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Posts tagged ‘herons’

Sweet One

The invariable mark of wisdom is to see the miraculous in the common. —Ralph Waldo Emerson

An always lovely and vibrant Tricolored Heron (Louisiana Heron) peeks out from amid the vegetation of our protected wetlands. Here’s to a new year of saving and protecting more space for these sweet and beautiful creatures!

Tricolored Heron, Florida Wetlands

Tricolored Heron

Eyes of the Everglades

“Never lose an opportunity of seeing anything beautiful, for beauty is God’s handwriting.” —Ralph Waldo Emerson

A Black-crowned Night Heron surveys his magnificent Everglades empire against an azure sky, from high in the cypress…. May your weekends be as simultaneously brilliant and serene!

Adult Black-crowned Night Heron

They Mostly Come Out at Night… Mostly: The Black-crowned Night Herons

For my fellow sci-fi aficionados, it’s a lot prettier than the critter Newt refers to in the Aliens franchise….

Black-crowned Night Herons (Nycticorax nycticorax) are the most widespread herons in the world, and can be found on all continents except Australia and Antarctica. As their name suggests, they’re most active during the dusk and night hours, resting during the day.

Juvenile Black-crowned Night Heron in the Wetlands: Learning to Hunt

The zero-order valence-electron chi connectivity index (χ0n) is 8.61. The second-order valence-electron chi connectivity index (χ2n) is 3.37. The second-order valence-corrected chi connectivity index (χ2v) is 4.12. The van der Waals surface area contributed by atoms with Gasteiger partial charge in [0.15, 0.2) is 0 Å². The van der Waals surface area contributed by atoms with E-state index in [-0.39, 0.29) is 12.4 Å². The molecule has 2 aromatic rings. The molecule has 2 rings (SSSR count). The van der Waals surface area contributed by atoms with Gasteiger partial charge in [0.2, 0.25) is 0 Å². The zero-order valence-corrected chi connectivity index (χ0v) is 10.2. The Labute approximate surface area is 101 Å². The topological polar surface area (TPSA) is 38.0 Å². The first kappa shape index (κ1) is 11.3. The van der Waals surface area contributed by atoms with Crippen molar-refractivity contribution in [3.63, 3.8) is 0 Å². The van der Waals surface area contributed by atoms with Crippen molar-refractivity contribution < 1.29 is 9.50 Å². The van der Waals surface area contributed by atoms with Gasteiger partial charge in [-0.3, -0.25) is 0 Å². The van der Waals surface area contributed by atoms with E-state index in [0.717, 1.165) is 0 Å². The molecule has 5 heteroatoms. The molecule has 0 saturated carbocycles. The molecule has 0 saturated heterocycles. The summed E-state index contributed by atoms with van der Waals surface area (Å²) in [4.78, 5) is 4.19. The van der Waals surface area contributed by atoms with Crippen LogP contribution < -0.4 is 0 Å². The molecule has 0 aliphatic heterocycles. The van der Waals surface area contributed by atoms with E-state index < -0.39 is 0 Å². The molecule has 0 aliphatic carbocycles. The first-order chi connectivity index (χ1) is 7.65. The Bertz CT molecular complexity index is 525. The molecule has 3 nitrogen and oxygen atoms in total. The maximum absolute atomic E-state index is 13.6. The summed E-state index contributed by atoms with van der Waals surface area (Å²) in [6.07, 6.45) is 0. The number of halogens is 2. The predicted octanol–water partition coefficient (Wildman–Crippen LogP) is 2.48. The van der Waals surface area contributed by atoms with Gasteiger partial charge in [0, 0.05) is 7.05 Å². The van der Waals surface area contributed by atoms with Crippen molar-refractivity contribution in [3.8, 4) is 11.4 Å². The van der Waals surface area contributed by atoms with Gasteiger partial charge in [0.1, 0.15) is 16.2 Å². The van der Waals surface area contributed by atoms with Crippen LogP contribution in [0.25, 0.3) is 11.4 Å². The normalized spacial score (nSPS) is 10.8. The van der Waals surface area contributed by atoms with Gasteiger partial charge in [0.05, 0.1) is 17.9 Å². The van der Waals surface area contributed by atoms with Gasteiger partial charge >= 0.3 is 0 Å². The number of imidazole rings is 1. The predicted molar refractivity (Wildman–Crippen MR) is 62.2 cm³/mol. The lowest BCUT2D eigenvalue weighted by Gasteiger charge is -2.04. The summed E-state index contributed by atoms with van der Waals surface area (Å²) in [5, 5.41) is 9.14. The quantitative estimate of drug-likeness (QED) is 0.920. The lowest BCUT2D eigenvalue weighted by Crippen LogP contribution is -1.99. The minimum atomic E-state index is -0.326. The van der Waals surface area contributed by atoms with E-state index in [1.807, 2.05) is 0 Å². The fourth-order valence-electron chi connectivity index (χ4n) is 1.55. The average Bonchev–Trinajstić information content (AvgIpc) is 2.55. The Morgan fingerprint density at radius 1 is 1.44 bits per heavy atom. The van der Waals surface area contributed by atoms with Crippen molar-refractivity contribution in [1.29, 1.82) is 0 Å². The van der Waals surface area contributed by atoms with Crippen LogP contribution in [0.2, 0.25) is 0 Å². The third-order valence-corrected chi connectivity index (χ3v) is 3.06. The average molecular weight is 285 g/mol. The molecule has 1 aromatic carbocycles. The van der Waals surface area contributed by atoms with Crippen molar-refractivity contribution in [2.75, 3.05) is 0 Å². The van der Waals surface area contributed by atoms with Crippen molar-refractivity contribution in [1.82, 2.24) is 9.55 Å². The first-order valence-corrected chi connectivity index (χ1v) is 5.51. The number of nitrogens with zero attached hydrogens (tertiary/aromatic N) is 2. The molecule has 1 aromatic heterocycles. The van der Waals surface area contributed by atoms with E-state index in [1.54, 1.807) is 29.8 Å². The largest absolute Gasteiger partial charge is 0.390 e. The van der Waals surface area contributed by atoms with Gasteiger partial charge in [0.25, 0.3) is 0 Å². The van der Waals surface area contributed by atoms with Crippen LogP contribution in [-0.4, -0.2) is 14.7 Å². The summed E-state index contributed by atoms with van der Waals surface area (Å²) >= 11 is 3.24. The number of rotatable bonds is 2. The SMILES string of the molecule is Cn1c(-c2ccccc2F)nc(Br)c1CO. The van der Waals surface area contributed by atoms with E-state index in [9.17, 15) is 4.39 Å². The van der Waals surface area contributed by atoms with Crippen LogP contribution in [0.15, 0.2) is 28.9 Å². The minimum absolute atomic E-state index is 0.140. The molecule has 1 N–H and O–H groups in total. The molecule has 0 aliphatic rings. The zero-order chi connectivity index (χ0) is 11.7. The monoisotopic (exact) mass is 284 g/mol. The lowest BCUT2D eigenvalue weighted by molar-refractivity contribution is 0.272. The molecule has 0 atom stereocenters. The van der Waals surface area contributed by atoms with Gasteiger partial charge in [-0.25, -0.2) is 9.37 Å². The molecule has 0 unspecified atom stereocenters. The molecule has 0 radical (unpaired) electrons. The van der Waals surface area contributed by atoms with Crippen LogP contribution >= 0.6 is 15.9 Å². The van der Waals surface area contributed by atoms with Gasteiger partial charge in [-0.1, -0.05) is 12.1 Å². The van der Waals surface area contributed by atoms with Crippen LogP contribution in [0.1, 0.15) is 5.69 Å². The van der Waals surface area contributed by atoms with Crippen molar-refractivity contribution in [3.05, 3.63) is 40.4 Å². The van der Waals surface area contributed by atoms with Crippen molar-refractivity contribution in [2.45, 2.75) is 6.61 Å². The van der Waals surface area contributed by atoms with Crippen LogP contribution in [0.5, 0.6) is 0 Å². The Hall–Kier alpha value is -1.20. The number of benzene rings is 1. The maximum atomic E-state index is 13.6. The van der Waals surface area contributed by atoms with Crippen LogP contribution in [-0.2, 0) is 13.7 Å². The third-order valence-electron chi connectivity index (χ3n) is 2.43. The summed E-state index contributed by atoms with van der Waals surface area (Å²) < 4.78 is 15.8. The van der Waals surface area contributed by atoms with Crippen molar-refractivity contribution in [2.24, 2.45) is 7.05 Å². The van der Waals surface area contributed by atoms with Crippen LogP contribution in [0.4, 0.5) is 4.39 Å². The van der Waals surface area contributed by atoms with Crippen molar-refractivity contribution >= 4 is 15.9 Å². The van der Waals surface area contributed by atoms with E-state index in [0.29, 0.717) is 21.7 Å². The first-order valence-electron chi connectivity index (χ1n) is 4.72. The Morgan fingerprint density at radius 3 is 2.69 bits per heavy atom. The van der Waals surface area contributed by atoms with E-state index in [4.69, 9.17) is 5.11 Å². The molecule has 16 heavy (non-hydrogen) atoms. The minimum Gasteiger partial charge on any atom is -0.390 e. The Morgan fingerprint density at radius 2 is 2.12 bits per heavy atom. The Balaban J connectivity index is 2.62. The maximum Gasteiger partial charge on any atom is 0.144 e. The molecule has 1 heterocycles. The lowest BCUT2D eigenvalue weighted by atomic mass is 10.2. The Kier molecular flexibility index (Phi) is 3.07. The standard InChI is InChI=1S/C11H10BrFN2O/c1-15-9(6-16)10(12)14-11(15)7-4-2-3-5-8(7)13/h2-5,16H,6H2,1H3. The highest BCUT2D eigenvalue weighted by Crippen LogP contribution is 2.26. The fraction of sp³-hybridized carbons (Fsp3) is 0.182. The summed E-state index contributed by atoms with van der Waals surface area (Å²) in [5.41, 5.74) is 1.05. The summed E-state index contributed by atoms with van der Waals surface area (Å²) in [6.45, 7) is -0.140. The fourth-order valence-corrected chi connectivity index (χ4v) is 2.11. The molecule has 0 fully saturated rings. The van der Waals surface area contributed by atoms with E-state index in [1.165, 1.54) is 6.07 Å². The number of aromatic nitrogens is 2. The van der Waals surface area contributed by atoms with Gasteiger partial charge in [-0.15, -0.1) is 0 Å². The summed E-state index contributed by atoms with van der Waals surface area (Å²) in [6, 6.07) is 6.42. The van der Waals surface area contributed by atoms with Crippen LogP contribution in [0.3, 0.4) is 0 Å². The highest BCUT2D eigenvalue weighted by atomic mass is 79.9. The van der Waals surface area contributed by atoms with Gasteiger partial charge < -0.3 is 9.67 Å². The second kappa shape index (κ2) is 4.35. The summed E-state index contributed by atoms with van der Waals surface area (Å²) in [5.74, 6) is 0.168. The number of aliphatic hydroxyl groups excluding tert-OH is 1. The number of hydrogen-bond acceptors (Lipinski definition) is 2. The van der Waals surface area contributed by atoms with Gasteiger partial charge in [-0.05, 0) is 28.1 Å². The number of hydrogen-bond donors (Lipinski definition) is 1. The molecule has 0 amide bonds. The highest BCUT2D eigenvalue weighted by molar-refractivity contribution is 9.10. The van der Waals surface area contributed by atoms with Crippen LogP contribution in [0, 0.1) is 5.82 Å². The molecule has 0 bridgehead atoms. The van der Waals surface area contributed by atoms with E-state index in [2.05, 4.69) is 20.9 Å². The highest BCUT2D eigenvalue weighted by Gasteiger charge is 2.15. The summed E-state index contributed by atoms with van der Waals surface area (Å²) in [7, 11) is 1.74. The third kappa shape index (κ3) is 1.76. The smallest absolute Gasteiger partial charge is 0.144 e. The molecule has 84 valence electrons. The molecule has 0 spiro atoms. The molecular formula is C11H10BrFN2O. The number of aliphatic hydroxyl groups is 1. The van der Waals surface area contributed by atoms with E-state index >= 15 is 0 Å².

Compared to other herons, these guys are small, stocky, short-necked, and short-legged — averaging 23-28″ in length and 25″ in height. The adults sport their descriptive black crown and back, accompanied by light blue-grey wings and tail, and whitish underparts. Their legs and feet are yellowish-green, changing to a pinkish-red during the breeding season. During the breeding times, they’ll also grow two or three long white plumes on their heads, that will stand up during greeting and courtship displays. Males and females look alike, but the females are a bit smaller in size. The Black-crowned juveniles display a dark grey-brown plumage, with white streaks and spots. Adult plumage is reached by 3-years-old — which is also breeding time.

But my favorite part of these herons are their eyes: a brilliant bright red. And the youngsters? They have an equally gorgeous yellow stare.

Adult Black-crowned Night Heron: Look into my eyessss….

Habitat, Diet & Hunting

Black-crowned Night Herons prefer the fresh- and salt-water wetland habitats, including marine islands, swamps, rivers, canals, marshes, mangroves, and the more overgrown edges of lakes and ponds. They remain close to the water and near their favored trees, including pond apple trees, in our area — where they roost and breed.

Their diet consists primarily of fish, but Black-crowned Night Herons will also partake in frogs, insects, crayfish, mussels, squid, reptiles, rodents, and aquatic plants. They’ll also loot the eggs and nestlings of waterbirds, such as terns, herons and ibises, and hunt small birds. Feeding takes place in the shallow waters, where they grasp their prey (instead of stabbing it). It’s a common sight to witness these herons standing stock-still at the water’s edge for long periods of time, waiting for their prey to come into range. They shake their prey until it’s been stunned or killed, at which point the heron swallows it head-first. Yummy!

Juvenile Black-crowned Night Heron